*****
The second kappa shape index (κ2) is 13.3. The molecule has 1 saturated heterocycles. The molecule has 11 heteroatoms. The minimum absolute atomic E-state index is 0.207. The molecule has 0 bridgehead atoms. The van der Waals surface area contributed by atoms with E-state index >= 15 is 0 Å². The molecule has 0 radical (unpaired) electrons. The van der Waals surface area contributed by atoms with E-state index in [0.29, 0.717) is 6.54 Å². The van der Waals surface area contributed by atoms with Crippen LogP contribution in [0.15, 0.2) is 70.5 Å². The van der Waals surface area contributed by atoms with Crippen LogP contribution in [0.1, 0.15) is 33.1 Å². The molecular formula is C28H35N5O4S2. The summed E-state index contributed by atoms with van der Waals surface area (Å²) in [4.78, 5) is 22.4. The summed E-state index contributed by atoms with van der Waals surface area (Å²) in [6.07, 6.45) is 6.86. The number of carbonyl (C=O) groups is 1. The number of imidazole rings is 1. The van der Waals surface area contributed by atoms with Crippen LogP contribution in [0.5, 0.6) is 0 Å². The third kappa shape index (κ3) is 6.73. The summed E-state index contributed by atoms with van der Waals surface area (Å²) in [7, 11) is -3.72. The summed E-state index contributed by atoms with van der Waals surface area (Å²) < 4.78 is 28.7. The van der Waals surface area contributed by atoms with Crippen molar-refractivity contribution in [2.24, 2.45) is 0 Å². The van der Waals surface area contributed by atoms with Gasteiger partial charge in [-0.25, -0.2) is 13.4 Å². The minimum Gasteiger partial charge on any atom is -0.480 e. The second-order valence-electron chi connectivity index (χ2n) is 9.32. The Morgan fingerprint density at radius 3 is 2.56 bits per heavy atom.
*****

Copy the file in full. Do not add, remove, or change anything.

The second kappa shape index (κ2) is 13.3. The molecule has 1 saturated heterocycles. The molecule has 11 heteroatoms. The minimum absolute atomic E-state index is 0.207. The molecule has 0 bridgehead atoms. The van der Waals surface area contributed by atoms with E-state index >= 15 is 0 Å². The molecule has 0 radical (unpaired) electrons. The van der Waals surface area contributed by atoms with E-state index in [0.29, 0.717) is 6.54 Å². The van der Waals surface area contributed by atoms with Crippen LogP contribution in [0.15, 0.2) is 70.5 Å². The van der Waals surface area contributed by atoms with Crippen LogP contribution in [0.1, 0.15) is 33.1 Å². The molecular formula is C28H35N5O4S2. The summed E-state index contributed by atoms with van der Waals surface area (Å²) in [4.78, 5) is 22.4. The summed E-state index contributed by atoms with van der Waals surface area (Å²) in [6.07, 6.45) is 6.86. The number of carbonyl (C=O) groups is 1. The number of imidazole rings is 1. The van der Waals surface area contributed by atoms with Crippen LogP contribution in [0.5, 0.6) is 0 Å². The third kappa shape index (κ3) is 6.73. The summed E-state index contributed by atoms with van der Waals surface area (Å²) in [7, 11) is -3.72. The summed E-state index contributed by atoms with van der Waals surface area (Å²) < 4.78 is 28.7. The van der Waals surface area contributed by atoms with Crippen molar-refractivity contribution in [2.24, 2.45) is 0 Å². The van der Waals surface area contributed by atoms with Gasteiger partial charge in [-0.25, -0.2) is 13.4 Å². The minimum Gasteiger partial charge on any atom is -0.480 e. The second-order valence-electron chi connectivity index (χ2n) is 9.32. The Morgan fingerprint density at radius 3 is 2.56 bits per heavy atom.